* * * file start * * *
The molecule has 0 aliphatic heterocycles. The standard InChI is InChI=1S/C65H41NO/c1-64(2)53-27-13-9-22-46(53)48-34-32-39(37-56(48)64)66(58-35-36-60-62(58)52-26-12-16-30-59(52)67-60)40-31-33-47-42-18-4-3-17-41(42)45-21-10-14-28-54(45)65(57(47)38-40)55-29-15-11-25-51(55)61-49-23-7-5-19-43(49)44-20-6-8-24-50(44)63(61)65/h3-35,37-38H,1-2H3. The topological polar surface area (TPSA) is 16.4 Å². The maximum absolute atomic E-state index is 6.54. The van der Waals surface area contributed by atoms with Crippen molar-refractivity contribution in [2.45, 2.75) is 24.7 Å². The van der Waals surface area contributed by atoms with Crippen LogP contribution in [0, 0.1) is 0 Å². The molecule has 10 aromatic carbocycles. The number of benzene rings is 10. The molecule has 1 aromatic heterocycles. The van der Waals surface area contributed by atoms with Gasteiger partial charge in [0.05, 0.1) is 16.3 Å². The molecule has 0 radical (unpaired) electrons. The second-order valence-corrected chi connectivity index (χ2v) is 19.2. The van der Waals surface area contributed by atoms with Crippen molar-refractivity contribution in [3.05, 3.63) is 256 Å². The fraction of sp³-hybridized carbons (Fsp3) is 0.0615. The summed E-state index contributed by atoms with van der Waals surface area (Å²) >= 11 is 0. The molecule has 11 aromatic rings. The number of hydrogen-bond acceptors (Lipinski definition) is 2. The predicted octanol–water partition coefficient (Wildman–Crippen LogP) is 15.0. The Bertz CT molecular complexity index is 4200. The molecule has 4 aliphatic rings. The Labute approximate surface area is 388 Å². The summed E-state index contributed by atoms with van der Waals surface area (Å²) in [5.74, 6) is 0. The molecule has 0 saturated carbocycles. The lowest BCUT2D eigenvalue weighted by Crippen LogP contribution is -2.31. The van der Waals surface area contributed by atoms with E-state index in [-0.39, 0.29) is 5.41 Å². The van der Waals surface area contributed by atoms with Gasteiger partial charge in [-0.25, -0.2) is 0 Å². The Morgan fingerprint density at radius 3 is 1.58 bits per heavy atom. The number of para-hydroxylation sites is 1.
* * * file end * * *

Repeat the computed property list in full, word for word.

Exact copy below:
The molecule has 0 aliphatic heterocycles. The standard InChI is InChI=1S/C65H41NO/c1-64(2)53-27-13-9-22-46(53)48-34-32-39(37-56(48)64)66(58-35-36-60-62(58)52-26-12-16-30-59(52)67-60)40-31-33-47-42-18-4-3-17-41(42)45-21-10-14-28-54(45)65(57(47)38-40)55-29-15-11-25-51(55)61-49-23-7-5-19-43(49)44-20-6-8-24-50(44)63(61)65/h3-35,37-38H,1-2H3. The topological polar surface area (TPSA) is 16.4 Å². The maximum absolute atomic E-state index is 6.54. The van der Waals surface area contributed by atoms with Crippen molar-refractivity contribution in [2.45, 2.75) is 24.7 Å². The van der Waals surface area contributed by atoms with Crippen LogP contribution in [0, 0.1) is 0 Å². The molecule has 10 aromatic carbocycles. The number of benzene rings is 10. The molecule has 1 aromatic heterocycles. The van der Waals surface area contributed by atoms with Gasteiger partial charge in [0.05, 0.1) is 16.3 Å². The molecule has 0 radical (unpaired) electrons. The second-order valence-corrected chi connectivity index (χ2v) is 19.2. The van der Waals surface area contributed by atoms with Crippen molar-refractivity contribution in [3.05, 3.63) is 256 Å². The fraction of sp³-hybridized carbons (Fsp3) is 0.0615. The summed E-state index contributed by atoms with van der Waals surface area (Å²) >= 11 is 0. The molecule has 11 aromatic rings. The number of hydrogen-bond acceptors (Lipinski definition) is 2. The predicted octanol–water partition coefficient (Wildman–Crippen LogP) is 15.0. The Bertz CT molecular complexity index is 4200. The molecule has 4 aliphatic rings. The Labute approximate surface area is 388 Å². The summed E-state index contributed by atoms with van der Waals surface area (Å²) in [5.74, 6) is 0. The molecule has 0 saturated carbocycles. The lowest BCUT2D eigenvalue weighted by Crippen LogP contribution is -2.31. The van der Waals surface area contributed by atoms with E-state index in [-0.39, 0.29) is 5.41 Å². The van der Waals surface area contributed by atoms with Gasteiger partial charge in [-0.25, -0.2) is 0 Å². The Morgan fingerprint density at radius 3 is 1.58 bits per heavy atom. The number of para-hydroxylation sites is 1.